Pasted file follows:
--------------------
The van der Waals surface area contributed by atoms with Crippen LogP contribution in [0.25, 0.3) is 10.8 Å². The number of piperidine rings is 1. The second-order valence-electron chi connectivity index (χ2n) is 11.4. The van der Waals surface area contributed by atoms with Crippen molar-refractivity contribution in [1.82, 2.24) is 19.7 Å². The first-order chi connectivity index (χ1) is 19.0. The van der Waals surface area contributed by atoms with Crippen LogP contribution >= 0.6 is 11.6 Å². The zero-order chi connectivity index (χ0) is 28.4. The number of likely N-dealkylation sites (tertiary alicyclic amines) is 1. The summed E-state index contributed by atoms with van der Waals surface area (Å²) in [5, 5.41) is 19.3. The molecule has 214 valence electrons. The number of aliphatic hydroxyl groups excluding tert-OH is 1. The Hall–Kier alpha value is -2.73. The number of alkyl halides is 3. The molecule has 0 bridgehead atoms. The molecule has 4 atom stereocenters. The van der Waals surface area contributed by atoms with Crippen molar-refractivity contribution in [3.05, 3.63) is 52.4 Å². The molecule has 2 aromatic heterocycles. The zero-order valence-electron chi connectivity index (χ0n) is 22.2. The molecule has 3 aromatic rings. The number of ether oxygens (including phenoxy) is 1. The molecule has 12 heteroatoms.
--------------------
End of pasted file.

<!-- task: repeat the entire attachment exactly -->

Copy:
The van der Waals surface area contributed by atoms with Crippen LogP contribution in [0.25, 0.3) is 10.8 Å². The number of piperidine rings is 1. The second-order valence-electron chi connectivity index (χ2n) is 11.4. The van der Waals surface area contributed by atoms with Crippen molar-refractivity contribution in [1.82, 2.24) is 19.7 Å². The first-order chi connectivity index (χ1) is 19.0. The van der Waals surface area contributed by atoms with Crippen LogP contribution >= 0.6 is 11.6 Å². The zero-order chi connectivity index (χ0) is 28.4. The number of likely N-dealkylation sites (tertiary alicyclic amines) is 1. The summed E-state index contributed by atoms with van der Waals surface area (Å²) in [5, 5.41) is 19.3. The molecule has 214 valence electrons. The number of aliphatic hydroxyl groups excluding tert-OH is 1. The Hall–Kier alpha value is -2.73. The number of alkyl halides is 3. The molecule has 0 bridgehead atoms. The molecule has 4 atom stereocenters. The van der Waals surface area contributed by atoms with Crippen molar-refractivity contribution in [3.05, 3.63) is 52.4 Å². The molecule has 2 aromatic heterocycles. The zero-order valence-electron chi connectivity index (χ0n) is 22.2. The molecule has 3 aromatic rings. The number of ether oxygens (including phenoxy) is 1. The molecule has 12 heteroatoms.